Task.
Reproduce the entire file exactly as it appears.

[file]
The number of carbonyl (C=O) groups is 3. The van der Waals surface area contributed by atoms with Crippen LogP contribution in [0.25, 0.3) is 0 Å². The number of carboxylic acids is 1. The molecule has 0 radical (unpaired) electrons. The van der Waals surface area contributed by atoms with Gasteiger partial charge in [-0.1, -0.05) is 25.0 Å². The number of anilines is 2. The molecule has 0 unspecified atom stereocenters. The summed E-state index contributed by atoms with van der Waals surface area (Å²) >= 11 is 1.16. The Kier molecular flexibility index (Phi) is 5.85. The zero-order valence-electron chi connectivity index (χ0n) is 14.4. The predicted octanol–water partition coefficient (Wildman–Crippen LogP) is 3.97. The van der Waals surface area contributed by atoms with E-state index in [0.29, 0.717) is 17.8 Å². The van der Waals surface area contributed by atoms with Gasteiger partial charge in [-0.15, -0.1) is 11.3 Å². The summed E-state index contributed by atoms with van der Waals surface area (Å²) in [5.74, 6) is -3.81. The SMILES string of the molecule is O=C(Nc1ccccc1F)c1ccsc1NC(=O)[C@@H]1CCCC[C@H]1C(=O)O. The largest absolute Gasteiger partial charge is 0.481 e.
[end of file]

The number of carbonyl (C=O) groups is 3. The van der Waals surface area contributed by atoms with Crippen LogP contribution in [0.25, 0.3) is 0 Å². The number of carboxylic acids is 1. The molecule has 0 radical (unpaired) electrons. The van der Waals surface area contributed by atoms with Gasteiger partial charge in [-0.1, -0.05) is 25.0 Å². The number of anilines is 2. The molecule has 0 unspecified atom stereocenters. The summed E-state index contributed by atoms with van der Waals surface area (Å²) >= 11 is 1.16. The Kier molecular flexibility index (Phi) is 5.85. The zero-order valence-electron chi connectivity index (χ0n) is 14.4. The predicted octanol–water partition coefficient (Wildman–Crippen LogP) is 3.97. The van der Waals surface area contributed by atoms with E-state index in [0.29, 0.717) is 17.8 Å². The van der Waals surface area contributed by atoms with Gasteiger partial charge in [-0.15, -0.1) is 11.3 Å². The summed E-state index contributed by atoms with van der Waals surface area (Å²) in [5.74, 6) is -3.81. The SMILES string of the molecule is O=C(Nc1ccccc1F)c1ccsc1NC(=O)[C@@H]1CCCC[C@H]1C(=O)O. The largest absolute Gasteiger partial charge is 0.481 e.